Governments are always playing a dangerous game with inflation because governments NEED inflation to DEVALUE the DEBT, but populations REACT to persistently real high inflation by increasingly demanding higher pay far beyond that of discredited official inflation indices i.e. to make up for the shortfall in tax rises and benefit cuts that is expected to range upto 25% per annum loss of purchasing power by April 2013, and thus become highly reluctant to hold onto fiat currency as they seek to consume goods and services as soon as possible, and savers seek out hard assets or alternative currencies.

Another point to consider is that the spark for high inflation has already been lit by the budget busting mega black hole across the Atlantic that is burning the worlds reserve currency as though there is no tomorrow, in which respect there is no way that the British Pound will be able to escape its event horizon as both the dollar and sterling are heading for the same final destination regardless of volatility between the currency pairs that gives the illusion of a rising pound.

The implications for UK interest rates will be covered in my next in depth analysis and concluding forecast to be imminently completed, ensure you are subscribed to my always free newsletter to get this analysis and forecast in your email in box.

Comments and Source:

By Nadeem Walayat

Copyright © 2005-11 (Market Oracle Ltd). All rights reserved.

Nadeem Walayat has over 20 years experience of trading derivatives, portfolio management and analysing the financial markets, including one of few who both anticipated and Beat the 1987 Crash. Nadeem's forward looking analysis specialises on UK inflation, economy, interest rates and the housing market and he is the author of the NEW Inflation Mega-Trend ebook that can be downloaded for Free. Nadeem is the Editor of The Market Oracle, a FREE Daily Financial Markets Analysis & Forecasting online publication. We present in-depth analysis from over 600 experienced analysts on a range of views of the probable direction of the financial markets. Thus enabling our readers to arrive at an informed opinion on future market direction.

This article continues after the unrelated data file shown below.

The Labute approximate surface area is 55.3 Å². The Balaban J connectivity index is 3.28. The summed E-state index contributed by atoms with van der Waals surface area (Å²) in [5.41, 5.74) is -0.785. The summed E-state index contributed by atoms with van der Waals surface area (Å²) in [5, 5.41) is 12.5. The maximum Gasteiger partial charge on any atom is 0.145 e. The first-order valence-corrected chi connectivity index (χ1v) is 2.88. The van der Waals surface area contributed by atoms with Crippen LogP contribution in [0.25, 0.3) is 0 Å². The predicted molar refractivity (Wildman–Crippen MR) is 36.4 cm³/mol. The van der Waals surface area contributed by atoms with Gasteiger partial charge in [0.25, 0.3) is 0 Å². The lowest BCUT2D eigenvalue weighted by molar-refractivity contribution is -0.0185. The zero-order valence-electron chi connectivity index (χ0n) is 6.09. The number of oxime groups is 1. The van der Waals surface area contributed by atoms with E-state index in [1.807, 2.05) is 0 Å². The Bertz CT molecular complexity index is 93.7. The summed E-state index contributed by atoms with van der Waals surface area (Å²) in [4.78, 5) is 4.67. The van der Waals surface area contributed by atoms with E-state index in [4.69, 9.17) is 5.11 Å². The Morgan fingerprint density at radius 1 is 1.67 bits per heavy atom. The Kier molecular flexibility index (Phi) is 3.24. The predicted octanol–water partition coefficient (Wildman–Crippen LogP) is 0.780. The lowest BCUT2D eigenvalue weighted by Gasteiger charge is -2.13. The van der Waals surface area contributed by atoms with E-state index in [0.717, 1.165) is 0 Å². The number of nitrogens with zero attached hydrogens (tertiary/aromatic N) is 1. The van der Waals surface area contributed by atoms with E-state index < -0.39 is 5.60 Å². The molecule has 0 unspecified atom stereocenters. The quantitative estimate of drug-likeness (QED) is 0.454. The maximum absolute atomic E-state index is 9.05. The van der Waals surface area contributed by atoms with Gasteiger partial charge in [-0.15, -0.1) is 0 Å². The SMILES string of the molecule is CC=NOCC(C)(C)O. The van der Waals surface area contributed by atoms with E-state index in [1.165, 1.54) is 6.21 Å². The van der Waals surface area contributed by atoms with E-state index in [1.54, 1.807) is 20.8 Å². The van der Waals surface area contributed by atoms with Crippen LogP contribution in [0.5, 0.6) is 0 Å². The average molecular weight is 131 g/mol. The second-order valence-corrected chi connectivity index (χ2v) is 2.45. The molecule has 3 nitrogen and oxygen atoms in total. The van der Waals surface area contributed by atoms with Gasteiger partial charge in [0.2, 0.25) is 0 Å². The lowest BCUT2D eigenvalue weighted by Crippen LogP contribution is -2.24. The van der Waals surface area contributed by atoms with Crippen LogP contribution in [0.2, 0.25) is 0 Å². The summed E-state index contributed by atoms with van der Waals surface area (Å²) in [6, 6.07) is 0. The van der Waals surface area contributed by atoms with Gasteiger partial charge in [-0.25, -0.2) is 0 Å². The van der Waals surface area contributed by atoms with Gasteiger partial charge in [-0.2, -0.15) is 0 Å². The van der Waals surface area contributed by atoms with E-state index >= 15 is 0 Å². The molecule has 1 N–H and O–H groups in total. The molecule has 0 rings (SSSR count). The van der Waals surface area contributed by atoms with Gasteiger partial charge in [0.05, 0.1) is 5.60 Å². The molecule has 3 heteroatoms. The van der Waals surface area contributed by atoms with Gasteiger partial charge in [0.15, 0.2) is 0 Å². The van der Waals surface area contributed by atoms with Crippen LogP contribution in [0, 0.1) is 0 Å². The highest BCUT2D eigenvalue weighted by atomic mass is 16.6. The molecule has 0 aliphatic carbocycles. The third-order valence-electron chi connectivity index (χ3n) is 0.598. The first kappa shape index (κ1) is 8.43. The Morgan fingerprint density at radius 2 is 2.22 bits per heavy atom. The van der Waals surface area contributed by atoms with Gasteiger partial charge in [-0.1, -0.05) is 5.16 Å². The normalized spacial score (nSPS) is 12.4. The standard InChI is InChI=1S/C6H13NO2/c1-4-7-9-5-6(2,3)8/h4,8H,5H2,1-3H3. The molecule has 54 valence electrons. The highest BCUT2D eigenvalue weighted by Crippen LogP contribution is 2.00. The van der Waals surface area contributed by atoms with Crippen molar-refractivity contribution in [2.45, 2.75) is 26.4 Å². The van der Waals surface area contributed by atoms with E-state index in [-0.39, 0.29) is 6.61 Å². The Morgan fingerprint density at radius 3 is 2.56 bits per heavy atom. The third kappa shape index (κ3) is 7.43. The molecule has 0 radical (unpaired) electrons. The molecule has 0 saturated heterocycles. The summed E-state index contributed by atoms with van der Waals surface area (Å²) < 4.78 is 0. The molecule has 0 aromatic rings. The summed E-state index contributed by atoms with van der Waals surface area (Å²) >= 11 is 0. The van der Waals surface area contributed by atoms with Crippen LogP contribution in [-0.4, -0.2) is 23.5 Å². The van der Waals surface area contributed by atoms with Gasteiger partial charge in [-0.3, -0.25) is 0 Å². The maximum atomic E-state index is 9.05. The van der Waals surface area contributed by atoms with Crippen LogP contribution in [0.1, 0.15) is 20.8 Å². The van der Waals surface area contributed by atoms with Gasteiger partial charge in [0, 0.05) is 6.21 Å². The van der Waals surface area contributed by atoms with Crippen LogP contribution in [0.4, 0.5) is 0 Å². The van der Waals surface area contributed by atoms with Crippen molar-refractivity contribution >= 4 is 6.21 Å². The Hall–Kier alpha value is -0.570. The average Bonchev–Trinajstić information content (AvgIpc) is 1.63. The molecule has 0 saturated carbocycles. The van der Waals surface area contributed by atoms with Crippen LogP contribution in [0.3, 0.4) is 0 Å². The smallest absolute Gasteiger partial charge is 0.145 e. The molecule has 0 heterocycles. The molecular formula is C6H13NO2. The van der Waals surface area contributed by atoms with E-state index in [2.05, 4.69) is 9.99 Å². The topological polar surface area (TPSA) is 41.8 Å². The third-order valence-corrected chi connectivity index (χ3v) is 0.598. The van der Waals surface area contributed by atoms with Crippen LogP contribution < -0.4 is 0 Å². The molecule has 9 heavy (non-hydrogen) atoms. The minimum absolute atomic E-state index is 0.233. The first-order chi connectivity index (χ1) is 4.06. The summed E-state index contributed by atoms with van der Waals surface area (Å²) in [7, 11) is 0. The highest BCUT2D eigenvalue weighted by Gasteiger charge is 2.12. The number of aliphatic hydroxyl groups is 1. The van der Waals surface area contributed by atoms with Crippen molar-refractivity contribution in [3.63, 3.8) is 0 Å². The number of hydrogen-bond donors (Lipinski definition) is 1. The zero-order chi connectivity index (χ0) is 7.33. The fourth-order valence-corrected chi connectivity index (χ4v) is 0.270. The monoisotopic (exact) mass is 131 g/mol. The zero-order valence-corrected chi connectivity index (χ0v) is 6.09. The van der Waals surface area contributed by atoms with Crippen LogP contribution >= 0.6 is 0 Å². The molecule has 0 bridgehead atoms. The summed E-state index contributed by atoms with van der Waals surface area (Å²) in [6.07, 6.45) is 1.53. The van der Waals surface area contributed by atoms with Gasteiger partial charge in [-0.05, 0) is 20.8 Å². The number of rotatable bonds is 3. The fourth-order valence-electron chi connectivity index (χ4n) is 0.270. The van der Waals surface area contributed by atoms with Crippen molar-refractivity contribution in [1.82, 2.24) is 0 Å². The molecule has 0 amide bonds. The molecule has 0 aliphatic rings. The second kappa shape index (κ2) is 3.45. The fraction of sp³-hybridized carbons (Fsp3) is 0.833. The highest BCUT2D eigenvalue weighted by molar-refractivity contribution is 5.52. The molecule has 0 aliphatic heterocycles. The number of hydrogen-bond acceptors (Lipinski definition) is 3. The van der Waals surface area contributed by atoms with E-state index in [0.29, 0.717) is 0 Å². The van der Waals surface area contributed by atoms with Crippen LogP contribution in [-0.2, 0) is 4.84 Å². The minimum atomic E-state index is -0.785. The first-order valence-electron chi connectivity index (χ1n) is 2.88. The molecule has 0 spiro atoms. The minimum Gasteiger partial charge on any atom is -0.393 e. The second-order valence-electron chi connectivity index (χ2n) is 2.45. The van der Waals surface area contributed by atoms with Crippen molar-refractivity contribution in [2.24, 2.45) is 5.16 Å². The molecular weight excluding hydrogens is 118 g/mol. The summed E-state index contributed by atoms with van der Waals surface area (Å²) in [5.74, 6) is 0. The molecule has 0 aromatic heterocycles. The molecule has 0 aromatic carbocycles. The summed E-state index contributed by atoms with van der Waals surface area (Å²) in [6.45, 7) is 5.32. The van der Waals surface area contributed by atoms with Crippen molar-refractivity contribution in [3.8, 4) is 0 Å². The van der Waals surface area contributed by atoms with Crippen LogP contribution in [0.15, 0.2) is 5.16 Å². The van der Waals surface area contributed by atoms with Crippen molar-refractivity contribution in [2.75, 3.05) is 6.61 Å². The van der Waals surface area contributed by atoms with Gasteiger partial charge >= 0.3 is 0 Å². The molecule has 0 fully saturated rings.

Disclaimer: The above is a matter of opinion provided for general information purposes only and is not intended as investment advice. Information and analysis above are derived from sources and utilising methods believed to be reliable, but we cannot accept responsibility for any trading losses you may incur as a result of this analysis. Individuals should consult with their personal financial advisors before engaging in any trading activities.

Nadeem Walayat Archive

© 2005-2022 - The Market Oracle is a FREE Daily Financial Markets Analysis & Forecasting online publication.


Ron Paul for 2012
04 Mar 11, 21:32
Ron Paul 2012!

Good! Maybe Ireland will become free, and Eurofags will grow a set of balls! Bunch of pussies across the Atlantic. Hunger and foreclosures ought to cure that festering disease!

Rise up little lambs and become lions.

05 Mar 11, 14:43
disposable income impact

Hi Nadeem. Love your work.

The middle classes have received the mother of all income subsidies through ZIRP (zero interest rate policy) given that most of them have sizeable mortgages if not rental properties aswell.

Estimated subsidy at ave. £600/month across 14 million mortgage holders and rising (with interest rates). the most going to btl landlords and the very wealthy who tend to have the most maxed out mortgages.

The fall in earnings/disposable income you talk of is still dwarfed by this subsidy.

Have you taken this into account?



05 Mar 11, 14:58
Middle Class Misery